Anti-SLAPP motion protects TCDSB trustees from defamation claim

September 29, 2022 | Kayla Cockburn, Nadya Tymochenko

In Volpe v. Wong-Tam 2022 ONSC 3106, the Ontario Superior Court granted an anti-SLAPP motion and dismissed a defamation suit against City of Toronto councillors and Toronto Catholic District School Board (“TCDSB”) school trustees.

The plaintiffs, M.T.E.C. Consultants Ltd., which operates as Corriere Canadese, an Italian language newspaper, and Joseph Volpe, the publisher of Corriere Canadese, published a series of articles attacking the TCDSB’s efforts at LGBTQ2S+ inclusion. The plaintiff also specifically attacked the Board’s promotion of Youthline, a mental health support resource for LGBTQ2S+ youth.

In response to the articles, some of Toronto’s city counsellors, including Councillor Wong-Tam proposed a motion seeking to have the City halt all publications in the plaintiff’s newspaper unless it complied with the City of Toronto’s Human Rights and Anti-Harassment/Discrimination Policy. Some TCDSB trustees issued statements in a joint letter with the city Councillors proposing the motion and participated in a joint press conference condemning the articles in the newspaper.

The plaintiffs sued the city councillors and school trustees for defamation over their statements made in support of the motion. The defendant councillors and trustees responded by bringing an anti-SLAPP motion.

SLAPP refers to a Strategic Lawsuit Against Public Participation. These lawsuits are often defamation claims by wealthy plaintiffs who are aiming to silence public criticism. SLAPPs are employed as a weapon to extinguish public debate and criticism through threatening legal action. In response to this phenomenon, the Ontario legislature enacted special provisions in the Courts of Justice Act, allowing defendants to end SLAPPs by bringing a motion for an order to dismiss. The purpose of the anti-SLAPP provisions are the following:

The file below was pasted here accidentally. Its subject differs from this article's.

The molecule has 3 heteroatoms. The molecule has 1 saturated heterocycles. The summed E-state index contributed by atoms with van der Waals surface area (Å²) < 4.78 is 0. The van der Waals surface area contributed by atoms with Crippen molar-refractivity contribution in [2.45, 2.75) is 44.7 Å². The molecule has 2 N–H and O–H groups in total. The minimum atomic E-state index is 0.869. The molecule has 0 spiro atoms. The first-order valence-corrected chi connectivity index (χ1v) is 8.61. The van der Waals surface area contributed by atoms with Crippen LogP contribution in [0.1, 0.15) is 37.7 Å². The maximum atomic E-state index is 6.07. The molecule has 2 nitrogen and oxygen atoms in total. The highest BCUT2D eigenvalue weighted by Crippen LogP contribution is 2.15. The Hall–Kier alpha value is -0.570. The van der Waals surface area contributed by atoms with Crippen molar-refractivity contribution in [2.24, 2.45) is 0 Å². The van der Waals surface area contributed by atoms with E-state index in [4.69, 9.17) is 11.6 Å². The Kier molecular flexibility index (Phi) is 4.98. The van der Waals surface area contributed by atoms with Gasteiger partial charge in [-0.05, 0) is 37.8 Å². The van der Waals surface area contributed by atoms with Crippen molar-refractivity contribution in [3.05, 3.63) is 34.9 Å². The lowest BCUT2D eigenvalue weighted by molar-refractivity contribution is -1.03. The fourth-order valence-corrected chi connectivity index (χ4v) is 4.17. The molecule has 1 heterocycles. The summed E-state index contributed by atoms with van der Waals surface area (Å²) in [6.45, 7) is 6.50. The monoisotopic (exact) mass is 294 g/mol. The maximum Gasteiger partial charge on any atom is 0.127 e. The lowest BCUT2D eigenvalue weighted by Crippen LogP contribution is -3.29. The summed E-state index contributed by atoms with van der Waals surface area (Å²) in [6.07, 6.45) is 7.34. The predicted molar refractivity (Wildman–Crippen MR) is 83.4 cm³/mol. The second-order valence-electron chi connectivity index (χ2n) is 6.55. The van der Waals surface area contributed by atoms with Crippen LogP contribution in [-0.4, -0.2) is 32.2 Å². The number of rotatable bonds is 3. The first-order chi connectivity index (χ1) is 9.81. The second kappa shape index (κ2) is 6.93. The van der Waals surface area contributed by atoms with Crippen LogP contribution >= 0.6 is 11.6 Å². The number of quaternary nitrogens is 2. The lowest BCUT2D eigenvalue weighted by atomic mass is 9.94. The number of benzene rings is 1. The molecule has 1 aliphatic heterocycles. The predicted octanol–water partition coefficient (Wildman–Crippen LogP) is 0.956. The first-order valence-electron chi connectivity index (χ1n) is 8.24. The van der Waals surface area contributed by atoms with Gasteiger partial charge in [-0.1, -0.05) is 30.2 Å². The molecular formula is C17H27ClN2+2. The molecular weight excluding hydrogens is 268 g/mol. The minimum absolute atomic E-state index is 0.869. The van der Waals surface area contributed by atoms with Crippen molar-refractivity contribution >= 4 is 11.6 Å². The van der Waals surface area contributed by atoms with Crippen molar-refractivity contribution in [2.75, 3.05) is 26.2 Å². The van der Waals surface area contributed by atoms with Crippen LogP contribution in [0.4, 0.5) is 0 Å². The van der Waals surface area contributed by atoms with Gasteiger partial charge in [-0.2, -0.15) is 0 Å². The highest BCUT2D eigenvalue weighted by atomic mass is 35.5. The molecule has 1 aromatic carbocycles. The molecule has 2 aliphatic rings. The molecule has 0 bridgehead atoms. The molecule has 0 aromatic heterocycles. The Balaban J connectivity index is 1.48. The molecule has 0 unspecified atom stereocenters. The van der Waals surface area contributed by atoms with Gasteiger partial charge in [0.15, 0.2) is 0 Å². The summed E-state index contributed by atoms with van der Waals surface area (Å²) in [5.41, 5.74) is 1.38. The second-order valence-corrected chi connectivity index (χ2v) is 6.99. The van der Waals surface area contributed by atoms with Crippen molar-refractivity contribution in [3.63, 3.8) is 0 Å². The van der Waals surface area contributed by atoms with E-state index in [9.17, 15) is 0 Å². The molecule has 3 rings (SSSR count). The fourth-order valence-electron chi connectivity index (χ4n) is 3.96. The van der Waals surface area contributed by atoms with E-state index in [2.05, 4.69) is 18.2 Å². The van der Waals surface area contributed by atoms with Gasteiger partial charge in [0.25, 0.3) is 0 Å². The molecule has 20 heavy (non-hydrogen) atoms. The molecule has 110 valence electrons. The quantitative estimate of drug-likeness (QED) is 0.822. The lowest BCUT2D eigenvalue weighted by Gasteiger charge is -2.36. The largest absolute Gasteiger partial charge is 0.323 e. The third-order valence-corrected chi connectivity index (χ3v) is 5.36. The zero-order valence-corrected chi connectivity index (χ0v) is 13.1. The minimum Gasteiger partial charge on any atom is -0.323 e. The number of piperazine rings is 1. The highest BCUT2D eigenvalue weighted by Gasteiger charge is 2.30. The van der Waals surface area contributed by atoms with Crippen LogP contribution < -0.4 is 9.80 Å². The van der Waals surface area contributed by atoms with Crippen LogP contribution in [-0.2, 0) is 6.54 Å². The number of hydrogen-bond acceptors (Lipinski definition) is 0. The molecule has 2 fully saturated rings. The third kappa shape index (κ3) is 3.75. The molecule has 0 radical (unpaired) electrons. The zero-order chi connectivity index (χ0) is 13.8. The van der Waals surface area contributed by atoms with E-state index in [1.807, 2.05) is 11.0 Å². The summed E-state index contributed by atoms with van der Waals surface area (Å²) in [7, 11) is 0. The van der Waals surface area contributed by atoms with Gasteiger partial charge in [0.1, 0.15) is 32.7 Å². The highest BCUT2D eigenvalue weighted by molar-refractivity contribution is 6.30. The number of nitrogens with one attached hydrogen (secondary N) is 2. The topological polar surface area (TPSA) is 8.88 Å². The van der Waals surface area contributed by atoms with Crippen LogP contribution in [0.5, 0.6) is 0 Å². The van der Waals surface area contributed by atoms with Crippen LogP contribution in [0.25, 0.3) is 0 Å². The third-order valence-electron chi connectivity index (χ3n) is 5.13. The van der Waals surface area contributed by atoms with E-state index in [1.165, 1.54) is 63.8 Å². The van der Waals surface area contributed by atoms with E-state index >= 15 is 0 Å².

1. to encourage individuals to express themselves on matters of public interest;
  2. to promote broad participation in debates on matters of public interest;
  3. to discourage the use of litigation as a means of unduly limiting expression on matters of public interest; and
  4. to reduce the risk that participation by the public in debates on matters of public interest will be hampered by fear of legal action.[1]

The Court granted the defendants’ anti-SLAPP motion, finding that the plaintiffs failed to demonstrate that the harm from the impugned comments was serious enough that the public interest in allowing the proceeding to continue outweighs the public interest in protecting the defendants’ expression. There was little to no evidence of any harm deriving from the defendants’ expression related to supporting the safety and inclusion of LGBTQ2S+ community in the TCDSB, and restricting the use of public taxpayer funds for City advertising.

The Court noted that trustees act as education advocates, and as such, must focus on students’ well-being and equity. According to the Court, allowing the plaintiffs’ claim could have a chilling effect on public debate, which anti-SLAPP legislation was created to prevent.

The action for defamation was dismissed.


[1] Courts of Justice Act, R.S.O. 1990, c. C.43, s. 137.1

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